Buying a house is an exciting time, but there’s a lot to think about and consider. Purchasing property is likely to be one of the biggest investments that you’ll make.
One key decision during the process is how you’re going to repay your mortgage. For mortgages, there are two options: an interest-only or a repayment mortgage.
Take a look at our guide below exploring the different options and comparing the advantages and disadvantages.
What is an interest-only mortgage?
An interest-only mortgage allows you to pay only the interest charged on a monthly basis for the term of the loan.
This means that you won’t have to repay the amount you’ve borrowed until the end of the term. But, when the term ends, you still owe the original amount you borrowed from the lender
The main benefit of choosing this mortgage is that the monthly payments will be low each month.
- Allows you to control your investments – as the monthly payments are low each month, it allows you to decide how to save to repay the capital, or putting money aside for home improvements
- Opportunity to profit – if you have chosen an investment vehicle that performs well, you may also end up with additional funds after you’ve made that final payment on your mortgage
- More expensive – in comparison to a repayment mortgage where the interest decreases over time, with an interest-only mortgage the capital isn’t shrinking and therefore you pay interest on the full amount
Typically, most borrowers avoid interest-only mortgages unless the lender is confident you have enough savings to pay off the capital.
Sometimes, if you’re a buy-to-let investor, then this type of mortgage is ideal – this is because it is assumed that the property will be sold to repay the mortgage and the mortgage interest can be offset against rental income for tax purposes. In this case, it makes sense to pay the full amount of interest on the debt to maximise the amount of tax you can offset.
What is a repayment mortgage?
A repayment mortgage is where you pay back a small part of the loan and the interest each month. When you reach the end of your term, you’re guaranteed to pay off the whole amount, assuming that you make all your payments.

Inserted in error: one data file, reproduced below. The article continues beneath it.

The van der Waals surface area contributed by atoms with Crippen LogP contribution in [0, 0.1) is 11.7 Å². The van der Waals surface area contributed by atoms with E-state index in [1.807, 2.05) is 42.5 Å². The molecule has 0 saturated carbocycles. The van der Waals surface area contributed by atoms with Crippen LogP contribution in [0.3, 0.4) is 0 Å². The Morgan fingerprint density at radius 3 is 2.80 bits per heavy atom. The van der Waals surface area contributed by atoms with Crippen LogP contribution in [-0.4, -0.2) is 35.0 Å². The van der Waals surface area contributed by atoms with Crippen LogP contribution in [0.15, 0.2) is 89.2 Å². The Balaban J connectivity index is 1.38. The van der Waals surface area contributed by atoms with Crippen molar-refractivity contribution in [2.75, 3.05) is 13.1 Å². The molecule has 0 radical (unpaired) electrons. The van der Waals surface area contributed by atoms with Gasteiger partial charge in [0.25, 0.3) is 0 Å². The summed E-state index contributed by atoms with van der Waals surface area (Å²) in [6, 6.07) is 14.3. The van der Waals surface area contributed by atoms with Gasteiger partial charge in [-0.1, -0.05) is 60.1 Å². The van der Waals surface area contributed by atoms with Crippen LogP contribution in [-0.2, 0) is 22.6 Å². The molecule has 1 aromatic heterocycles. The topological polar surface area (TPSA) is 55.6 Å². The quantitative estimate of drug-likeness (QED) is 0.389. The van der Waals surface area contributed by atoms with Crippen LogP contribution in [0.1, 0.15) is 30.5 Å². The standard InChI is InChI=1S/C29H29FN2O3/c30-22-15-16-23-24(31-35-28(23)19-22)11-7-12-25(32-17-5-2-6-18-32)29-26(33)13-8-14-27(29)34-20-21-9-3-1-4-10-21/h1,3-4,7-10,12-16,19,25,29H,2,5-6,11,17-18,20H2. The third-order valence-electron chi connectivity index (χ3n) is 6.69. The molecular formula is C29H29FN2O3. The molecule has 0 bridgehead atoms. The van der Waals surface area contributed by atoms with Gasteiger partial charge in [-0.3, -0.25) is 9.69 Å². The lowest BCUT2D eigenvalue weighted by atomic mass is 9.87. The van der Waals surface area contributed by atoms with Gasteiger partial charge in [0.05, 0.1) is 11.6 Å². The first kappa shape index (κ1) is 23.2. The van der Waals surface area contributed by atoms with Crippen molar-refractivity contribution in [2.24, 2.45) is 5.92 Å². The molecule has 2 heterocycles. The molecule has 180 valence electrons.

The main benefit of choosing this mortgage is that you pay less interest overall, allowing you to build equity as you pay off the capital borrowed. It also gives us peace of mind, assuming that you keep up with your repayments, you’re guaranteed to own the home at the end of your mortgage term.
The only downside is that you’ll be paying a higher monthly repayment each month as you’ll be paying off both the capital of your loan and the interest.
What is the difference between them?
The main difference between an interest-only mortgage and a repayment mortgage is the approaches in how (and when) you pay them back to the lender.
With an interest-only mortgage, the monthly payments will be much cheaper than a repayment loan. This can make a mortgage more affordable for a borrower, however, in say 25 years’ time, they will still owe the lender the exact amount borrowed initially. That’s where it’s important to have a clear saving or investment plan ready for that eventual time.
There are a few different options available for paying back an interest-only mortgage.
How can you pay off an interest-only mortgage?
An interest-only mortgage can be paid off in a variety of different ways.
- Switch or remortgage to a repayment mortgage – this will mean your monthly payments increase but by the end of the term, the mortgage will be paid and you’ll own the property
- Pay into an investment plan or savings account – this pot can then be used to pay off the capital at the end of the term
- Make overpayments in large chunks (if allowed) – depending on the lender, you can pay off the capital in large sums. This is particularly useful if you are paid a large annual bonus and this can then be used to pay off your mortgage over time.
- Sell the property – if you have this type of mortgage and you can’t repay the amount you’ve borrowed at the end of your term, then you’ll likely need to sell the property to pay off the mortgage
Why choose an interest-only mortgage?
We’ve explained the difference between both a repayment mortgage and an interest-only one, but why would you choose an interest-only mortgage?
This type of mortgage is ideal for borrowers who are well-disciplined and able to either make periodic payments or have a good investment plan and strategy in place.
This mortgage type would also suit buy-to-let investors as it means lower outgoings.
Contact Robin Mortgage Design
If you are looking for a mortgage, no matter where you’re based, whether it’s in Milton Keynes, Crowthorpe or Essex, you will want to discuss your options with a mortgage broker first before you start looking for a house.
We hope this short article gives you hope and if you would like to discuss your options with a human being, then our team of professional mortgage advisers at Robin Mortgage Design would be happy to help. Just give us a call on 0333 242 386, alternatively, you can fill out our online enquiry form, and we’ll be in touch with you shortly.
Now it’s time for the legal bit: YOUR HOME BE REPOSSESSED IF YOU DO NOT KEEP UP TO DATE WITH YOUR MORTGAGE PAYMENTS
Robin Mortgage may charge a fee for arranging your mortgage, a typical fee would be £395.00 but could be up £1,495.00 depending on your circumstances.
The information in this blog is only valid for the date it is written.